Obsessive-compulsive disorder (OCD)

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Obsessive-compulsive disorder (OCD) is described as an anxiety disorder. It’s estimated around 12 in every 1,000 people in the UK are affected by the condition. This equates to almost 750,000 people. OCD affects men, women and children. The condition typically first starts to significantly interfere with a person’s life during early adulthood, although problems can develop at any age.

The condition has two main parts: obsessions and compulsions

Obsessions:

An obsession is an unwanted and unpleasant thought, image or urge that repeatedly enters a person’s mind, causing feelings of anxiety, disgust or unease. These obsessions are often frightening or seem so horrible that you can’t share them with others. The obsession interrupts your other thoughts and makes you feel very anxious.

Compulsions:

A compulsion is a repetitive behaviour or mental act that someone feels they need to carry out to try to temporarily relieve the unpleasant feelings brought on by the obsessive thought. The aim of a compulsion is to try and deal with the distress caused by the obsessive thoughts and relieve the anxiety you are feeling. However, the process of repeating these compulsions is often distressing and any relief you feel is often short-lived.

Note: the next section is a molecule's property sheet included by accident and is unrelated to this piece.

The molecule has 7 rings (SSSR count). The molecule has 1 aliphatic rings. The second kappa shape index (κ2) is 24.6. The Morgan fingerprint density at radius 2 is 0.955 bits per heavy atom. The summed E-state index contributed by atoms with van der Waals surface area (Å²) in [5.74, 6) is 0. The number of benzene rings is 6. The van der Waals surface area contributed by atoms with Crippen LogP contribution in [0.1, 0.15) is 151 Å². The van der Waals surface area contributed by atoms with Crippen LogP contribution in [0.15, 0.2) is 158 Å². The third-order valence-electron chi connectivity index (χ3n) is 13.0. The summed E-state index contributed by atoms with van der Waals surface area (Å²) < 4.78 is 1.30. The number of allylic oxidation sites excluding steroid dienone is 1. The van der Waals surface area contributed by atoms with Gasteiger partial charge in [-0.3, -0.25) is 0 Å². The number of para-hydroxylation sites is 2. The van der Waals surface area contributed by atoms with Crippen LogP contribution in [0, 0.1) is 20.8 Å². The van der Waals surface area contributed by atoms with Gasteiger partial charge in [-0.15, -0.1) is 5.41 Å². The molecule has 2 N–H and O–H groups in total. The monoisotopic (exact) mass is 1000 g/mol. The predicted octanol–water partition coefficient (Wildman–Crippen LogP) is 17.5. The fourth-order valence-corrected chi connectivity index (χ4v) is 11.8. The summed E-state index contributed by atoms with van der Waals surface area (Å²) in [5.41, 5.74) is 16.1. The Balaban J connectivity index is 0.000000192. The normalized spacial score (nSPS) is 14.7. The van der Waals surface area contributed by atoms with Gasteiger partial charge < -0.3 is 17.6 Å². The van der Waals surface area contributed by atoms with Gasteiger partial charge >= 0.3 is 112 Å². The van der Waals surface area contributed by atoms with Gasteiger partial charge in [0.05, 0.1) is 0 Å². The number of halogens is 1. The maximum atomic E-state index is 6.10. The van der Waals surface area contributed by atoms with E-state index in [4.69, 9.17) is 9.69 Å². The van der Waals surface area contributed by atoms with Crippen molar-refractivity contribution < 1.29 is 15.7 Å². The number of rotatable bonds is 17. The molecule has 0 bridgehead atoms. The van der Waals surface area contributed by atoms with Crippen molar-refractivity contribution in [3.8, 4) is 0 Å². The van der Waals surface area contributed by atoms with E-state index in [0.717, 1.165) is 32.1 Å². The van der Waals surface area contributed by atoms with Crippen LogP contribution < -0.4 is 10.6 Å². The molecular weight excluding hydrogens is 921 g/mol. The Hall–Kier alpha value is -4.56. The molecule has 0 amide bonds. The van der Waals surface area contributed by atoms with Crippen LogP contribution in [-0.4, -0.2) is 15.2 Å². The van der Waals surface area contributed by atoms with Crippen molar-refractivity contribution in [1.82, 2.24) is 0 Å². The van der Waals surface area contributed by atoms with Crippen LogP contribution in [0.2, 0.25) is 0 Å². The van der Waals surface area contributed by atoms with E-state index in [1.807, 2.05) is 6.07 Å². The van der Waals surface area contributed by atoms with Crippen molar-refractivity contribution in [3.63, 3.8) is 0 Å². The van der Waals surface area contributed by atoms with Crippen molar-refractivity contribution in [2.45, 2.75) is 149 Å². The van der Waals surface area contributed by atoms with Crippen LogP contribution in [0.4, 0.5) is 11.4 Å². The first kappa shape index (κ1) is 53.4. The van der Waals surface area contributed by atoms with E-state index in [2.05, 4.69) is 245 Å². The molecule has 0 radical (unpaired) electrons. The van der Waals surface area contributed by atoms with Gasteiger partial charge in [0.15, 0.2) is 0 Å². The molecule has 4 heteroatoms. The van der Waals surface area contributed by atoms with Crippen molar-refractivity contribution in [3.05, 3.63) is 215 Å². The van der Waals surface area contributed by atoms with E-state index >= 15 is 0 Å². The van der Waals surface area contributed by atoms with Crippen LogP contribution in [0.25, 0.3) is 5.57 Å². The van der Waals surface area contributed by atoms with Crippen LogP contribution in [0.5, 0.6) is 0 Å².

The causes of OCD:

Brain imaging studies have shown the brains of some people with OCD can be different from the brains of people who do not have the condition, for example, there may be increased activity in certain areas of the brain, particularly those that deal with strong emotions and the responses to them.

How OCD is treated:

With treatment, the outlook for OCD is good. Many people will eventually be cured of their OCD, or their symptoms will at least be reduced enough that they can enjoy a good quality of life.

The main treatments for OCD are:

  • cognitive behavioural therapy (CBT) – involving a therapy known as graded exposure with response prevention (ERP), which encourages you to face your fear and let the obsessive thoughts occur without “neutralising” them with compulsions
  • selective serotonin reuptake inhibitors (SSRIs) – this medication can help reduce your symptoms by altering the balance of chemicals in your brain

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